The scale of The Street Sweeper, your third novel, is vast. It encompasses most of the history of the 20th century. What was the impulse to start work on such an enormous project?
There were various seeds for the book. To some extent, the first ones were planted before I was even born.
As my name might suggest, I'm Jewish. My grandparents were Polish and Russian Jews who came to Australia in the late 1920s and had they not, we wouldn't be talking now. I can't really remember a time in my life when I didn't know something about what we call the Holocaust. It was this dark topic that I would know more about when I got older, but which was spoken about in hushed tones.
So this is a book you were destined to write?
Combine a left-leaning upbringing with a family with direct experience of the Holocaust and someone with aspirations to write and I guess, sooner or later, that person will have a stab at writing something about the Holocaust.
And then there's America, specifically New York, which looms large in this novel.
I developed a relationship with New York City while I was on a tour in the UK for my first book, Three Dollars. Some friends said, "Do you want to come to New York?" Although I'd been there before, this was my first proper emotional engagement with the city. Then I fell into a relationship with a New York woman. I went to New York about five times and ended up living there.
One of the things that struck me, having been brought up in a liberal household, was the shock of being in New York and finding out just how important race still is; to realise that what might be called the "golden age" of black-Jewish relations in the US was over.
You were a barrister. Do you think that has had an influence on the way you write fiction?
Yes. I like dialogue in novels. I wanted to avoid laying history on with a trowel - appearing to be lecturing, as opposed to the characters lecturing their children or students. Dialogue can humanise the story and make it go down somewhat more smoothly.
Are you trying to remind the reader that history is made up of individual stories?
If we can engage the emotions through the stories of just a few individuals, then perhaps we can extrapolate from whatever tenderness we can inspire in the reader.
It's something I've tried to do in all my books. My first novel, Three Dollars, seeks to criticise economic rationalism. I know that at literary festivals I'm speaking mostly to middle-class women, who frequently vote in a way that is contrary to how I'd like them to vote.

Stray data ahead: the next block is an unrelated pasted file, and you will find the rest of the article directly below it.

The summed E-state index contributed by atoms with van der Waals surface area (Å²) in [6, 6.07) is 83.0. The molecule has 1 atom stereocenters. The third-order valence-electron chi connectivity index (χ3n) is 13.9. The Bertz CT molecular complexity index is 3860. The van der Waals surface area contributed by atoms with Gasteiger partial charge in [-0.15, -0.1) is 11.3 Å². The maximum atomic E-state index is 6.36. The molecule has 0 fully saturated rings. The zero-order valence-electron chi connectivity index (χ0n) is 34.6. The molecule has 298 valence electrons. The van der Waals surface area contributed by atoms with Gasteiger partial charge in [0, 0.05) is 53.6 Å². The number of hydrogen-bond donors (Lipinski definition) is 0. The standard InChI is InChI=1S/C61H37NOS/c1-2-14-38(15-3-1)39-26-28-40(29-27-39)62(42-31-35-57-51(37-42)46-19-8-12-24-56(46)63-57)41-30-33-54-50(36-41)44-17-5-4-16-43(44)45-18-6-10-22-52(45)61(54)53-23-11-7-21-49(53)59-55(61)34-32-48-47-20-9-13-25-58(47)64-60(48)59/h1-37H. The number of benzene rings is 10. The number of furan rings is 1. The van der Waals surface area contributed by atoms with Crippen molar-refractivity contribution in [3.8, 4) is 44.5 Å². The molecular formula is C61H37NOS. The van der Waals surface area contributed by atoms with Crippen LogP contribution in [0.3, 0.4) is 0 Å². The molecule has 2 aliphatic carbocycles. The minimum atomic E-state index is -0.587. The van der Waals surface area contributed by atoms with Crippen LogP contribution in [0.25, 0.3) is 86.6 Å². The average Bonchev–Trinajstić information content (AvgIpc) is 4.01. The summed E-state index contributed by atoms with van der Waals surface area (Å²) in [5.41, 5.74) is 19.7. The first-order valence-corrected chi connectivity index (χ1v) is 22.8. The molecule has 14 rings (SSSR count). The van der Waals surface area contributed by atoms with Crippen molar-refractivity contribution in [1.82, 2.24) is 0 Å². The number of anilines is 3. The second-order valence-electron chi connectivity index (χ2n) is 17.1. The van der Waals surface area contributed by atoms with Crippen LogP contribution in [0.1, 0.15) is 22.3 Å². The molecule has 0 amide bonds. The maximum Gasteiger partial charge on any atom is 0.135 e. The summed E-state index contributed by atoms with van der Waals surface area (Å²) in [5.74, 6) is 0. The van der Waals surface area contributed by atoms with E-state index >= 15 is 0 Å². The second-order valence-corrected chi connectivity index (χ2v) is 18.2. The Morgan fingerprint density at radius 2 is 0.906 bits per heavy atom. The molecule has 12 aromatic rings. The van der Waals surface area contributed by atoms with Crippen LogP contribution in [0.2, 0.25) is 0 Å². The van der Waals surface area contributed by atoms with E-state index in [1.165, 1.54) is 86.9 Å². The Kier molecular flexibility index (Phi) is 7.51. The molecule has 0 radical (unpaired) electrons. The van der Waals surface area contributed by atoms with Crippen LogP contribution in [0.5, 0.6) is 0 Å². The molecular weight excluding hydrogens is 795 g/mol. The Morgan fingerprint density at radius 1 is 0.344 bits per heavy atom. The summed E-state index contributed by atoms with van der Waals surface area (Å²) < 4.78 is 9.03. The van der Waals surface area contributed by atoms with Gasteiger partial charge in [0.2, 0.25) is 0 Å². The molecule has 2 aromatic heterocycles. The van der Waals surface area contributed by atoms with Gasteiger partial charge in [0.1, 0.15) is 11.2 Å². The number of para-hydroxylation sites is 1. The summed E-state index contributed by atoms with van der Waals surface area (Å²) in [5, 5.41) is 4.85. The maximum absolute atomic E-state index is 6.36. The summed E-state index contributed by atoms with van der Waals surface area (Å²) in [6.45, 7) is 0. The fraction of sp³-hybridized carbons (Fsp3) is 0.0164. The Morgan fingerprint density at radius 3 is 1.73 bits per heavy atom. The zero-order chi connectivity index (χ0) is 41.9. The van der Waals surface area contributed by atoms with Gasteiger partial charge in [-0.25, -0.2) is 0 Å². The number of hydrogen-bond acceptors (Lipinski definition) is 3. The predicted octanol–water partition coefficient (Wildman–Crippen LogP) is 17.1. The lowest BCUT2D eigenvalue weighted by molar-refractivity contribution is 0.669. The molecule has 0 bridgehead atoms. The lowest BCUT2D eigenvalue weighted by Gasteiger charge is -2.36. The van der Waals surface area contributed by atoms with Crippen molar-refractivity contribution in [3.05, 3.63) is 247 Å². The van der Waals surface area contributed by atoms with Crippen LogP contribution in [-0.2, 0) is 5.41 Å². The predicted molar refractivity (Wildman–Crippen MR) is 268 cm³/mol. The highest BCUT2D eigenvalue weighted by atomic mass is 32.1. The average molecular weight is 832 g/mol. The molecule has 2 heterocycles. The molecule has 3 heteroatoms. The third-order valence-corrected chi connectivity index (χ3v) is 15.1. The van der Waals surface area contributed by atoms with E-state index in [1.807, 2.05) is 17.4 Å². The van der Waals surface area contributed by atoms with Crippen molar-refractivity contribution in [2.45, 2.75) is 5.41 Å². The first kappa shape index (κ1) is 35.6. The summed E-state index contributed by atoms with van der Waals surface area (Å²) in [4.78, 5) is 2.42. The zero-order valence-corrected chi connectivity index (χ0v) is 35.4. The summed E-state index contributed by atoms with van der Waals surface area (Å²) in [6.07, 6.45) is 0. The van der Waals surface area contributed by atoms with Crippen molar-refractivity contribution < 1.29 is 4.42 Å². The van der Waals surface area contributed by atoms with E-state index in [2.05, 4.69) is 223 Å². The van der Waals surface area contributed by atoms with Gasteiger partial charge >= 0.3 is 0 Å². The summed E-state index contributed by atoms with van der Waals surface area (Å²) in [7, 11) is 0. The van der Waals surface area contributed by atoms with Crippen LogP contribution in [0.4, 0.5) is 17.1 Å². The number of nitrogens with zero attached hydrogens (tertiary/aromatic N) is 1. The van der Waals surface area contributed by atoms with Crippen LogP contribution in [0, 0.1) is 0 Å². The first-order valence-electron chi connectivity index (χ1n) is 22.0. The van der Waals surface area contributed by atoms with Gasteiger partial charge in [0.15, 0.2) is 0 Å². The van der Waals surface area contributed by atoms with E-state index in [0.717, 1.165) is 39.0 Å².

In my work, I'm always trying not to put barriers up between the "good poor" and the "bad poor". I'm not sure my work will change things much but, at the very least, you want to make people feel that they are not alone.
In your "author's note", you talk about employing "idioms of cultures other than [your] own". What were the risks with doing that?
Diving into a culture that wasn't my own – namely, black culture - I knew that I was running the risk of causing offence. Sometimes, I felt the need to say, "I don't mean to cause offence and may have failed to capture your culture or circumstances." I know that, in some people's eyes, I will have failed.
I've read that you're an insomniac. Does most of your writing get done at night?
Being an insomniac only slows me down. I try not to write at night, as I'm concerned that this will affect the quality. I might have a Scotch to keep me going but I like to be as awake and as alert as possible.
Much of the five years it took me to write The Street Sweeper was spent researching, gathering together and reading a tremendous amount of material. Because I'm a barrister by training, I tend to plan my books relatively carefully. This means that I know where the book is going and
I can be happy with the structure of the work, its "architecture".
I went to Auschwitz six times for this novel. It wasn't so much that I was getting information that I couldn't get from books but that I felt the need to experience the landscape there as much as possible.
Elliot Perlman's "The Street Sweeper" will be published by Faber & Faber on 16 February (£14.99)